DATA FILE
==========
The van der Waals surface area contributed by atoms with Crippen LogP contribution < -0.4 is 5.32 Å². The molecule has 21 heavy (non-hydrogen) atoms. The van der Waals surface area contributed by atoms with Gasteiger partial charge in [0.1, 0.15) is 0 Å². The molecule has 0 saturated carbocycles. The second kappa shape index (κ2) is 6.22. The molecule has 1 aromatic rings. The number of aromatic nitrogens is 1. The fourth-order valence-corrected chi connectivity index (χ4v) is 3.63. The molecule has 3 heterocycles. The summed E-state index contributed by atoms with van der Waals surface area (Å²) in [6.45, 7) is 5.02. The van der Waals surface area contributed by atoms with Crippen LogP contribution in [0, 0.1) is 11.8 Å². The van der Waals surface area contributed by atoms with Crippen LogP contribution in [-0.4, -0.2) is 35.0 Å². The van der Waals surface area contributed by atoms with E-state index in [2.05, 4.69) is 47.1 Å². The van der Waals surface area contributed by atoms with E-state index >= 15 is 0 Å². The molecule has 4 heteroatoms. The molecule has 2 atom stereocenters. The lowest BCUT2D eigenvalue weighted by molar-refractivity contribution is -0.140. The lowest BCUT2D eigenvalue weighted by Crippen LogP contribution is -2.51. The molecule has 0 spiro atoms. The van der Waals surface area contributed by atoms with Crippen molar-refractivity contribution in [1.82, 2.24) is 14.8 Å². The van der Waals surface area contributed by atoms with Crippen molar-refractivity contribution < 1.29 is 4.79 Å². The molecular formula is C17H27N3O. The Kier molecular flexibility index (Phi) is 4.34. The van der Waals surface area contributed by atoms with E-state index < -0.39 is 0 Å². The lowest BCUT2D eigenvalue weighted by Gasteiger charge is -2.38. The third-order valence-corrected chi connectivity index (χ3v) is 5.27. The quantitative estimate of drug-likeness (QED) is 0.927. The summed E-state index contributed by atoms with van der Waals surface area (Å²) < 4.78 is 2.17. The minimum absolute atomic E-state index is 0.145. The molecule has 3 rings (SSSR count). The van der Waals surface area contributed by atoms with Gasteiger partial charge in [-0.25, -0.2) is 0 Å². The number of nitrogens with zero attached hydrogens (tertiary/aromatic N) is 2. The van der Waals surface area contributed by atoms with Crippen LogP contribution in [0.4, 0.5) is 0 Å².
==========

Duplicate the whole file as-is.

The van der Waals surface area contributed by atoms with Crippen LogP contribution < -0.4 is 5.32 Å². The molecule has 21 heavy (non-hydrogen) atoms. The van der Waals surface area contributed by atoms with Gasteiger partial charge in [0.1, 0.15) is 0 Å². The molecule has 0 saturated carbocycles. The second kappa shape index (κ2) is 6.22. The molecule has 1 aromatic rings. The number of aromatic nitrogens is 1. The fourth-order valence-corrected chi connectivity index (χ4v) is 3.63. The molecule has 3 heterocycles. The summed E-state index contributed by atoms with van der Waals surface area (Å²) in [6.45, 7) is 5.02. The van der Waals surface area contributed by atoms with Crippen LogP contribution in [0, 0.1) is 11.8 Å². The van der Waals surface area contributed by atoms with Crippen LogP contribution in [-0.4, -0.2) is 35.0 Å². The van der Waals surface area contributed by atoms with E-state index in [2.05, 4.69) is 47.1 Å². The van der Waals surface area contributed by atoms with E-state index >= 15 is 0 Å². The molecule has 4 heteroatoms. The molecule has 2 atom stereocenters. The lowest BCUT2D eigenvalue weighted by molar-refractivity contribution is -0.140. The lowest BCUT2D eigenvalue weighted by Crippen LogP contribution is -2.51. The molecule has 0 spiro atoms. The van der Waals surface area contributed by atoms with Crippen molar-refractivity contribution in [1.82, 2.24) is 14.8 Å². The van der Waals surface area contributed by atoms with Crippen molar-refractivity contribution < 1.29 is 4.79 Å². The molecular formula is C17H27N3O. The Kier molecular flexibility index (Phi) is 4.34. The van der Waals surface area contributed by atoms with E-state index < -0.39 is 0 Å². The lowest BCUT2D eigenvalue weighted by Gasteiger charge is -2.38. The third-order valence-corrected chi connectivity index (χ3v) is 5.27. The quantitative estimate of drug-likeness (QED) is 0.927. The summed E-state index contributed by atoms with van der Waals surface area (Å²) < 4.78 is 2.17. The minimum absolute atomic E-state index is 0.145. The molecule has 3 rings (SSSR count). The van der Waals surface area contributed by atoms with Gasteiger partial charge in [-0.25, -0.2) is 0 Å². The number of nitrogens with zero attached hydrogens (tertiary/aromatic N) is 2. The van der Waals surface area contributed by atoms with Crippen LogP contribution in [0.4, 0.5) is 0 Å².